Tesla Motors, Silicon Valley's troubled electric carmaker, is still running on financial fumes, with $9 million or less in the bank. It's been widely misreported that the company has already raised $40 million. In fact, that's the amount it's hoping to raise, in the form of convertible debt, from current investors in a rights offering, which will take 30 days to complete. Musk made a fortune from PayPal, the online payments startup purchased by eBay, and other startups. He says he has enough money to take the entire round if other investors don't step up. And that may be exactly what he's hoping will happen.In a bankruptcy, holders of Tesla's debt will have priority over all holders of common and preferred stock in the company — including the Valley celebrities like Google cofounders Larry Page and Sergey Brin and eBay billionaire Jeff Skoll who have invested in Tesla. Raising this round of debt, followed by a bankruptcy filing, could be Musk's way of squeezing out other shareholders — especially cofounders Martin Eberhard and Marc Tarpenning. Employee with unexercised stock options will get wiped out in such a scenario. Current shareholders will have a right to invest in this debt round according to their current share — but Musk may well be counting on the short 30-day offering period and tight financial markets to shut out anyone who doesn't have the cash handy. Why do I think this is a likely scenario? Because Musk has done something similar before. When Musk briefly served as PayPal's CEO, he'd run the company's bank account to six weeks' worth of cash. PayPal insiders say Musk was pulling "financial machinations" to maintain his control of the company — but the board fired him instead and replaced him with cofounder Peter Thiel, who steered the company to its $1.5 billion purchase by eBay. Unfortunately for Tesla, there's no obvious white knight like Thiel on the horizon.
To anyone familiar with Elon Musk's brief, troubled career as CEO of PayPal, the troubles at Tesla Motors, his electric-car startup, seem all too predictable. As does his spin on his decision to lay off dozens of employees, close Tesla's Detroit office, postpone a new model, and replace Ze'ev Drori as CEO. Musk blames past CEOs — chiefly cofounder Martin Eberhard — for the company's current troubles.“It’s taken us about a year to correct major errors,” Mr. Musk told the New York Times. Eberhard has a snappy response: “Look at the constant factor at the company through all the years: Elon.” A history lesson from PayPal: Not until Peter Thiel replaced Musk as CEO, and he ceased day-to-day involvement with the company, did it thrive. (Photo by Peter DaSilva/New York Times)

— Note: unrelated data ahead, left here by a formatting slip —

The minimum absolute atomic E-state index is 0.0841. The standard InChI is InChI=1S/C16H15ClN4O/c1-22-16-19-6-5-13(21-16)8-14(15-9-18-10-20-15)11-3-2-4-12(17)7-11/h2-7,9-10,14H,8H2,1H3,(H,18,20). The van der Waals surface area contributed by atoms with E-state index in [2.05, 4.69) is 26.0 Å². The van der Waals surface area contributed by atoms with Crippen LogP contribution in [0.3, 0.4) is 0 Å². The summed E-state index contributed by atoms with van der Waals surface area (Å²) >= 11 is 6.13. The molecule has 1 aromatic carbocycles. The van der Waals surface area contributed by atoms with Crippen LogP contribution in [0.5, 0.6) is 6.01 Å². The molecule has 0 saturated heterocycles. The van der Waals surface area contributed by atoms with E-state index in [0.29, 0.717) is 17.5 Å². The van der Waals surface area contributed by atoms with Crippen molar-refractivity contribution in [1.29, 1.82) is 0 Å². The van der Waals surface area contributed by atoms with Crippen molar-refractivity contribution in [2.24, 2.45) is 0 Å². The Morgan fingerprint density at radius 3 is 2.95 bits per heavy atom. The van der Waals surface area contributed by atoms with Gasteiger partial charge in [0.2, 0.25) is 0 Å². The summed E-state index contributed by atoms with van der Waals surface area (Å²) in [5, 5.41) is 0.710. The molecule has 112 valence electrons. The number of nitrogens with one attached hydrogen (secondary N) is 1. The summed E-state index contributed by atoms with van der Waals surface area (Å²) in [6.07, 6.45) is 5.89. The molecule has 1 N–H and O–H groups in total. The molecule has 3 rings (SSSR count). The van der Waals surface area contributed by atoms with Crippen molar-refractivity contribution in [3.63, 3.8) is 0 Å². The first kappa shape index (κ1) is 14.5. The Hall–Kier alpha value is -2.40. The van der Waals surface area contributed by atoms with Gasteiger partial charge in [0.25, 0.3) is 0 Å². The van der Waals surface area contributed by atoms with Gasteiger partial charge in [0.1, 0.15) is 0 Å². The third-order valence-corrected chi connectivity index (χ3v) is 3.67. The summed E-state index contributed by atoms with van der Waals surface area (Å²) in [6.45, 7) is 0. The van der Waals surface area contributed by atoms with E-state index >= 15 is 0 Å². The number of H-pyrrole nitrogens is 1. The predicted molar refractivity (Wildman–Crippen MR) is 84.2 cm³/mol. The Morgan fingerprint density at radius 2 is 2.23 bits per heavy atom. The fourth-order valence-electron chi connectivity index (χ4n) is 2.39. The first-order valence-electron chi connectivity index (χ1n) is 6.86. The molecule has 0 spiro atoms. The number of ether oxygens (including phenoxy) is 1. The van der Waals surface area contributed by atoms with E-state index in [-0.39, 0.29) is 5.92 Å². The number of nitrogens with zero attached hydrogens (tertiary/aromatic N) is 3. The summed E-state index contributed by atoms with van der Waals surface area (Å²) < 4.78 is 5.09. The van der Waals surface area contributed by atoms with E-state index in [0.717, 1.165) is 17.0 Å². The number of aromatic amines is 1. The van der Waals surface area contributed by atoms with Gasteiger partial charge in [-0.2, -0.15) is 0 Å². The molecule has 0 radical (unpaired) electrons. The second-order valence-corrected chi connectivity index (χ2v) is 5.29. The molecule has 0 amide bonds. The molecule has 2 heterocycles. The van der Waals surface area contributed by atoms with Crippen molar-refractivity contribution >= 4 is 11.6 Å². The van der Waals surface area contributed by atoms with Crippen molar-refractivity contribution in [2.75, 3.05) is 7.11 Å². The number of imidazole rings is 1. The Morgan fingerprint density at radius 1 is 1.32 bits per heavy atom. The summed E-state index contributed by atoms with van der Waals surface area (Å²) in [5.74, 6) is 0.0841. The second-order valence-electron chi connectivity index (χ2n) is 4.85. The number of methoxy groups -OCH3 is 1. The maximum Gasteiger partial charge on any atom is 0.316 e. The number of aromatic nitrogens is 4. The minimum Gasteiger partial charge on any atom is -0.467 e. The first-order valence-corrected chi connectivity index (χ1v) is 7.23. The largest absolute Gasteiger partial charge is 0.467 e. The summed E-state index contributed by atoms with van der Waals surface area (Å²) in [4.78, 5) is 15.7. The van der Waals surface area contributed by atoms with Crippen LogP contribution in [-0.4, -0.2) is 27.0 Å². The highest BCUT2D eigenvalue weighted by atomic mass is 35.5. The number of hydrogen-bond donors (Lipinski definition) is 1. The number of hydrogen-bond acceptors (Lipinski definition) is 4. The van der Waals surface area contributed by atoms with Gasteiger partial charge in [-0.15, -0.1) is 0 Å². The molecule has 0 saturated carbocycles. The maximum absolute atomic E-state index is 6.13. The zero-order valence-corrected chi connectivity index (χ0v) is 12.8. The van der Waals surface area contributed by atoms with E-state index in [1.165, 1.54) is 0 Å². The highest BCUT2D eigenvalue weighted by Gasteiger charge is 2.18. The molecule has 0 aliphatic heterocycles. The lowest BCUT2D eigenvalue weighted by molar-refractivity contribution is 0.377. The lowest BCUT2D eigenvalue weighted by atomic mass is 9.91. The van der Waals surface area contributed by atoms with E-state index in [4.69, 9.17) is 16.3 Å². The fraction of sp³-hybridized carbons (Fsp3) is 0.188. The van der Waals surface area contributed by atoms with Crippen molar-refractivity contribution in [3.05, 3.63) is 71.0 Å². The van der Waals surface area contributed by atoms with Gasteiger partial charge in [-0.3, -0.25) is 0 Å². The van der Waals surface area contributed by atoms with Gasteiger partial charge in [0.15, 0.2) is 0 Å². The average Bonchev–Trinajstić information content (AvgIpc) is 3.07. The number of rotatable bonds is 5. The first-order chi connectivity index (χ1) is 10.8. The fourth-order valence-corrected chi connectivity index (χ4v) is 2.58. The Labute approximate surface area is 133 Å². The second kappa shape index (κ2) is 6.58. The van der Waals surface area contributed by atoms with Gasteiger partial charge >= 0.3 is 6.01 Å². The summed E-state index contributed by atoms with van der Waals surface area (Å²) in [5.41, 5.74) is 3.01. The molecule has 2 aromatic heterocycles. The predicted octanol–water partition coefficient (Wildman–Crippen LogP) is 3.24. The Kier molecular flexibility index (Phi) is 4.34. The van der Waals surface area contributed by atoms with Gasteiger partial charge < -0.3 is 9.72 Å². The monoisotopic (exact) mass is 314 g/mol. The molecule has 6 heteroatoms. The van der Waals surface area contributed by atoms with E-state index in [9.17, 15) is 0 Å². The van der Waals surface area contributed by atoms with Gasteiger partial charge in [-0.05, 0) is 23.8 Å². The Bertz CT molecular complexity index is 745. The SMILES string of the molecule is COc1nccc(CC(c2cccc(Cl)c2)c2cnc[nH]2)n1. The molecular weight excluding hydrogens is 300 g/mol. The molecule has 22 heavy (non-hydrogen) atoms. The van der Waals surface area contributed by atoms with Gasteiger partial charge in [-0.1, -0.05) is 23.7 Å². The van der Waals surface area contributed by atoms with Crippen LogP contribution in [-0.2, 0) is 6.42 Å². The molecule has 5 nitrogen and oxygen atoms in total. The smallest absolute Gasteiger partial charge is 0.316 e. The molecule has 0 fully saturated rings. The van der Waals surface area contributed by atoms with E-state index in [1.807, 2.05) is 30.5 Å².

Former Tesla Motors CEO Martin Eberhard, who was ousted along with over two dozen other employees after the company failed to meet an expected shipping deadline, will have to wait a bit longer for his own all-electric roadster. That's because a technician got into a fender bender test-driving the sporty coupe. Eberhard graciously offered to take the same vehicle after it is repaired rather than demand a new vehicle. (Photo by Neeta Lind)
Tesla Motors founder Martin Eberhard, who was ousted from the company a month ago, lists the names and titles of 26 Tesla employees he claims have been fired following the installation of new management. The turnover came after the company missed its deadline to ship its first batch of 100 electric sports cars. Tesla's new management has attributed the delay to problems with the car's unique transmission. Asks Eberhard, "Is this really the right time for Tesla to be tightening its belt? Get the transmission working and ship the cars. No show stoppers here!" Tesla's VP of marketing, Darryl Siry, is a regular commenter at Jalopnik and Valleywag. Darryl, any comment? VentureBeat has more reporting.